Cruising a boat at night
Boats require specific lighting configurations when on the water between sunset and sunrise or when visibility has been restricted. Never assume your factory boat that came right off the showroom floor has all the proper equipment. Making sure your boat displays all the proper lights, based on boat size and the water way you’re traveling, is your responsibility.
According to the US Coast Guard Navigation Rules for the International Inland contain lighting requirements for water craft of every description. The comments provided here is for power boats and sailboats less the 20 meters. (65.62 feet)
US Inland rules are applied in the demarcation lines seen at entrances of rivers, inlets, bays, etc. to prevent collisions (Inland Navigation Rules Act of 1980).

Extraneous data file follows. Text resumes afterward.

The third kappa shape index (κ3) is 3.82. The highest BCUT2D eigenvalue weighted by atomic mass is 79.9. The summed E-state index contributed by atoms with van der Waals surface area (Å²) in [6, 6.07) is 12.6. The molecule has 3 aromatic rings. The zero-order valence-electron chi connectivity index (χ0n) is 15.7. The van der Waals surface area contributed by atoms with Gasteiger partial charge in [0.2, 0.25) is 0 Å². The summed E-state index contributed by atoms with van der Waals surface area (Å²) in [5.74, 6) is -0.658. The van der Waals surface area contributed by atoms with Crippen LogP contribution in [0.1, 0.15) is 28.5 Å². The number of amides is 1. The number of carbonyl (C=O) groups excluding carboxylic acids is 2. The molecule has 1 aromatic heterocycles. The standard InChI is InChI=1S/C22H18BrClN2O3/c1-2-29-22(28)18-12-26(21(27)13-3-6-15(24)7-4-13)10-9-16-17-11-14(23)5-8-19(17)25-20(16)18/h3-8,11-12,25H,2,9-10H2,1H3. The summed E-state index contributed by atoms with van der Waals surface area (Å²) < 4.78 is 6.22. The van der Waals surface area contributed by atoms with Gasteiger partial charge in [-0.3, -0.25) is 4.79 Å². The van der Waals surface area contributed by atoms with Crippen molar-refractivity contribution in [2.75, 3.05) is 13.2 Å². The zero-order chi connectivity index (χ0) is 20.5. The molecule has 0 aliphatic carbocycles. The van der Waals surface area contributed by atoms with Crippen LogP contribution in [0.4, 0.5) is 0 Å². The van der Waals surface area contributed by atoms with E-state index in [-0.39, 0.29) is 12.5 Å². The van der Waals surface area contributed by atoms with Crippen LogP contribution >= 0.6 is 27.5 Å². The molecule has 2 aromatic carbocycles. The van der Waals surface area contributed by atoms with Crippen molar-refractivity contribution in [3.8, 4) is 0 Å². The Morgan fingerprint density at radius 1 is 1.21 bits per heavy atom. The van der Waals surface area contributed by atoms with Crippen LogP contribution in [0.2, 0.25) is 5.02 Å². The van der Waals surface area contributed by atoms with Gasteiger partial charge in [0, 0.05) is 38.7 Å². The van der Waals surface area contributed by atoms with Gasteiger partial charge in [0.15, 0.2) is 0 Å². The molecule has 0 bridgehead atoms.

Demarcation lines on coastal charts are the magenta dashed lines. When navigating waters outside of the demarcation lines boaters are subject to the Navigation Rules of the International Regulations for Preventing Collisions at Sea. (1972 COLREGS)
Minimum requirements of equipment set by the US Coast Guard depend on the size of your boat, propulsion type, if being navigated at night or reduced visibility as well as, in some cases, the body of water you are skippering.
Sailboats under sail and/or motor is considered a powerboat and the proper lights must be displayed.
If your boat carries passengers for hire, you will have additional equipment requirements.
You can request a free brochure of the Federal Requirements for Recreational Boats by going to USCG Navigation Rules - this is commonly called the Rules of the Road. Visit your state’s local government marine safety regulations.
Boating rules and regulations are required for a safe environment. Navigational Rules are approved globally, these rules have been divided by the US into Inland rules within specific Demarcation Lines appropriate for coastal waters. Beyond those lines International Rules apply.